WASHINGTON — President Obama's nomination of a Republican to the board of the Federal Deposit Insurance Corp. is fueling optimism that there may yet be a way for the Senate to confirm several pending financial nominees.

Conventional wisdom in Washington has been that Senate Republicans will not allow any nominees — including those to lead the FDIC and Office of the Comptroller of the Currency — to move forward because they are still critical of the president's controversial recess appointment to the Consumer Financial Protection Bureau.

But some saw hope in the nomination of Jeremiah Norton, a JPMorgan Chase & Co. executive and former Treasury official in the Bush administration, to the fifth FDIC board seat.

Observers said the nomination clears the way for a deal where Republicans agree to move forward on the two Democratic nominations in return for the two GOP ones.

"There's a deal to be had there, and that's what it looks like," said Wayne Abernathy, who worked both on Capitol Hill and at Treasury, and is now executive director for financial institutions policy at the American Bankers Association.

To be sure, however, that deal is far from assured. Republicans are still smoldering over the recess appointment of Richard Cordray to the CFPB and three others to the National Labor Relations Board, arguing they were unconstitutional.

Many GOP lawmakers also are pinning their hopes on retaking the White House this year, freeing them to make their own appointments to the FDIC and OCC.

Still, Democrats say they still see a way forward.

"Democrats are not giving up on the financial regulator nominees," said one Democratic aide. "We would like to work out a bipartisan package deal."

Such deals have been commonplace in the past. By law, the FDIC's five board seats can only include three members of the same political party, with the other two selected by the minority party's leadership. Senate Minority Leader Mitch McConnell recommended Thomas Hoenig, the former president of the Federal Reserve Bank of Kansas City, as the FDIC vice chair last year, but it took months for the Obama administration to clear the other GOP pick: Norton.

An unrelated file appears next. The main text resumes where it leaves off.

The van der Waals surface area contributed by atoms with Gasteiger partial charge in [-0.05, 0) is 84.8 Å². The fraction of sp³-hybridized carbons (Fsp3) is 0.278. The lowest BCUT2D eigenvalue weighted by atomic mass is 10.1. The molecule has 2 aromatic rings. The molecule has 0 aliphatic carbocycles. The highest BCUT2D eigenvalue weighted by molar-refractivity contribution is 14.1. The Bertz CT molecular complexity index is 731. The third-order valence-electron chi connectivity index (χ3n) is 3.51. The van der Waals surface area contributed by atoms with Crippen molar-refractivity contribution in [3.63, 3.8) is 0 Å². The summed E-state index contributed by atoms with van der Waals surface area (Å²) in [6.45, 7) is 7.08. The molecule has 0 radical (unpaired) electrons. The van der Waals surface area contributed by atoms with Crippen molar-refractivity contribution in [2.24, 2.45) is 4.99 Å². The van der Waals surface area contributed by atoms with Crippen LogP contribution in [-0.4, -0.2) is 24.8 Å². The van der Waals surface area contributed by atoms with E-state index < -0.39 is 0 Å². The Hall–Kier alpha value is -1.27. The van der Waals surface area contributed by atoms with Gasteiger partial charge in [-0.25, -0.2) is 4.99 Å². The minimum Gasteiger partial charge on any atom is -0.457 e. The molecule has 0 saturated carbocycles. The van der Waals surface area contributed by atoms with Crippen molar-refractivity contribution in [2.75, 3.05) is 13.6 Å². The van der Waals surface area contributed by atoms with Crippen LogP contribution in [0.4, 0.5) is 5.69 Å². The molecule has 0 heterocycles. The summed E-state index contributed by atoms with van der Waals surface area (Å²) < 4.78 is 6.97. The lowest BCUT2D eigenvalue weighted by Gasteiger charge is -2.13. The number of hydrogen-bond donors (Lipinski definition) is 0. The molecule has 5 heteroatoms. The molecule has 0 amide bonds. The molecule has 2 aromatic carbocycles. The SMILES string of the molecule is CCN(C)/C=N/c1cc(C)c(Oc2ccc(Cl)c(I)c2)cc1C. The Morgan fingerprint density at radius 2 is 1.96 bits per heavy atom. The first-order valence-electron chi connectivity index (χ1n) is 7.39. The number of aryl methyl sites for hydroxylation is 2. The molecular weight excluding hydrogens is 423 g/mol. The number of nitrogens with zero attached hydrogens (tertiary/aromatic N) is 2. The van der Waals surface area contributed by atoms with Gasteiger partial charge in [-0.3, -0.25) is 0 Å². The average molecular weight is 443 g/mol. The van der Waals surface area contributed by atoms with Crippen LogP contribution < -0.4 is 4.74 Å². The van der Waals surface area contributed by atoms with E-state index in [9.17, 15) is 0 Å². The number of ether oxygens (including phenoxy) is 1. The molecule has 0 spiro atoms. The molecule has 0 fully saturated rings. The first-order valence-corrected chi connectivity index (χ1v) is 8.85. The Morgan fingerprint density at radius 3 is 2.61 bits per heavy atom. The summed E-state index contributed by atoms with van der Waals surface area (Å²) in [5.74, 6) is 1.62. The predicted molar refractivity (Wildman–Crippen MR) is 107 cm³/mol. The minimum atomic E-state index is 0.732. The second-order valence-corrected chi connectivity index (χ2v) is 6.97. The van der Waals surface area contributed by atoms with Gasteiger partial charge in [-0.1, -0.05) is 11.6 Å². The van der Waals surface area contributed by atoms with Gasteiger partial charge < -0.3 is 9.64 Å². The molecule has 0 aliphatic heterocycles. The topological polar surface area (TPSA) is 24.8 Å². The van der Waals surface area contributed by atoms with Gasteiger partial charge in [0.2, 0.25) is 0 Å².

Under a potential deal, the Senate would approve both Democratic nominees — Marty Gruenberg as chairman of the FDIC and Thomas Curry as comptroller — as well as Hoenig and Norton.

"I would have been surprised if the president went forward" nominating Norton "without some kind of indication from [Senate Minority Leader] McConnell that they would be ready to proceed with these four nominees together as a deal," said Abernathy. "I don't know if they opened up, or if they never quite closed on these particular nominations."

Insiders also see a potential opening in the fact that the GOP caucus, while stepping up challenges to Cordray's hiring, has not definitively said the other nominations are off the table.

Norton is expected to get a hearing before the Senate Banking Committee, which could be combined with other pending nominees for the Federal Reserve Board and the Office of Financial Research. (The committee has already approved Gruenberg, Curry, Hoenig and Cordray.)

"With nobody saying no, it's a real possibility," said a source familiar with situation, who spoke on the condition of anonymity. "It's not at 50-50, but most people were at 5% odds when Cordray was recess-appointed and it's getting better."

Yet filling the board seats is still a tough proposition given the continued angst over the recess appointments. In December, the mere threat of the White House using the tactic led Republicans to block votes for Gruenberg, Curry and Hoenig. The opposition has not wilted since Cordray became CFPB director.

Just last week, McConnell and 38 other Republicans said they would file an amicus court brief supporting challenges to the constitutionality of both Cordray's appointment, and Obama's recess appointments to the NLRB. (Republicans argue the Senate's "pro forma" sessions meant the chamber was not actually in recess.)

Even though some Republicans, including Senate Banking Committee ranking member Richard Shelby, have voiced support for certain FDIC nominees, it would only take one GOP member to block them on the Senate floor.

Meanwhile, the nation's focus on the presidential election, and Republican hopes that a victory in November potentially means a whole new slate of nominees, are additional factors complicating the process.

One Republican aide, while not ruling out individual confirmations, said big obstacles still remain.

"The President changed the game with his illegal appointments at the CFPB and NLRB," the aide said. "And though there isn't a formal block of all nominations I wouldn't expect smooth sailing for any nominee. While it is possible that some nominees could be approved piecemeal it is more likely that they run into roadblocks during the confirmation process."

Although the industry has joined the criticism of Cordray's appointment, Abernathy said bankers benefit from a complete FDIC board.

"We never weigh in on one nominee, but all things being considered the banking industry prefers a full board to one that isn't full, because that brings more points of view together," he said.

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